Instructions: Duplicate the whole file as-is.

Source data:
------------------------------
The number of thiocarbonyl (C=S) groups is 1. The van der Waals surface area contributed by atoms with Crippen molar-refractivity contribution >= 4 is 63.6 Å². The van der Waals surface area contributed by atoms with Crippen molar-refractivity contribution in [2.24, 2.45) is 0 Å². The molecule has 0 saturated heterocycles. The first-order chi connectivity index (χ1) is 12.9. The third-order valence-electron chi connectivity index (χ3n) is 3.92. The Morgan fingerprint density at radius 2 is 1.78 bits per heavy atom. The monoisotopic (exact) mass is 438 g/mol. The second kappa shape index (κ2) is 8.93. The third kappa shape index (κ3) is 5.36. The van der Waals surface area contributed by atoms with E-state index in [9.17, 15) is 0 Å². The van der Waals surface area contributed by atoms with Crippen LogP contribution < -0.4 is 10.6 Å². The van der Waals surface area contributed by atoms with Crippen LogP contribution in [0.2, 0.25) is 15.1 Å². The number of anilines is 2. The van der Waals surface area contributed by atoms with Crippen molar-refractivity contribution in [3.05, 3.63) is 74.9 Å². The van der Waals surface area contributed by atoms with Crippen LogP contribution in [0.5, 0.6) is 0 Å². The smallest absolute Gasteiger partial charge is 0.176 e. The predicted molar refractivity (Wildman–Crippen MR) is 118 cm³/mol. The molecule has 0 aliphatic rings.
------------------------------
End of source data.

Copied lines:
The number of thiocarbonyl (C=S) groups is 1. The van der Waals surface area contributed by atoms with Crippen molar-refractivity contribution >= 4 is 63.6 Å². The van der Waals surface area contributed by atoms with Crippen molar-refractivity contribution in [2.24, 2.45) is 0 Å². The molecule has 0 saturated heterocycles. The first-order chi connectivity index (χ1) is 12.9. The third-order valence-electron chi connectivity index (χ3n) is 3.92. The Morgan fingerprint density at radius 2 is 1.78 bits per heavy atom. The monoisotopic (exact) mass is 438 g/mol. The second kappa shape index (κ2) is 8.93. The third kappa shape index (κ3) is 5.36. The van der Waals surface area contributed by atoms with E-state index in [9.17, 15) is 0 Å². The van der Waals surface area contributed by atoms with Crippen LogP contribution < -0.4 is 10.6 Å². The van der Waals surface area contributed by atoms with Crippen LogP contribution in [0.2, 0.25) is 15.1 Å². The number of anilines is 2. The van der Waals surface area contributed by atoms with Crippen molar-refractivity contribution in [3.05, 3.63) is 74.9 Å². The van der Waals surface area contributed by atoms with Crippen LogP contribution in [0.5, 0.6) is 0 Å². The smallest absolute Gasteiger partial charge is 0.176 e. The predicted molar refractivity (Wildman–Crippen MR) is 118 cm³/mol. The molecule has 0 aliphatic rings.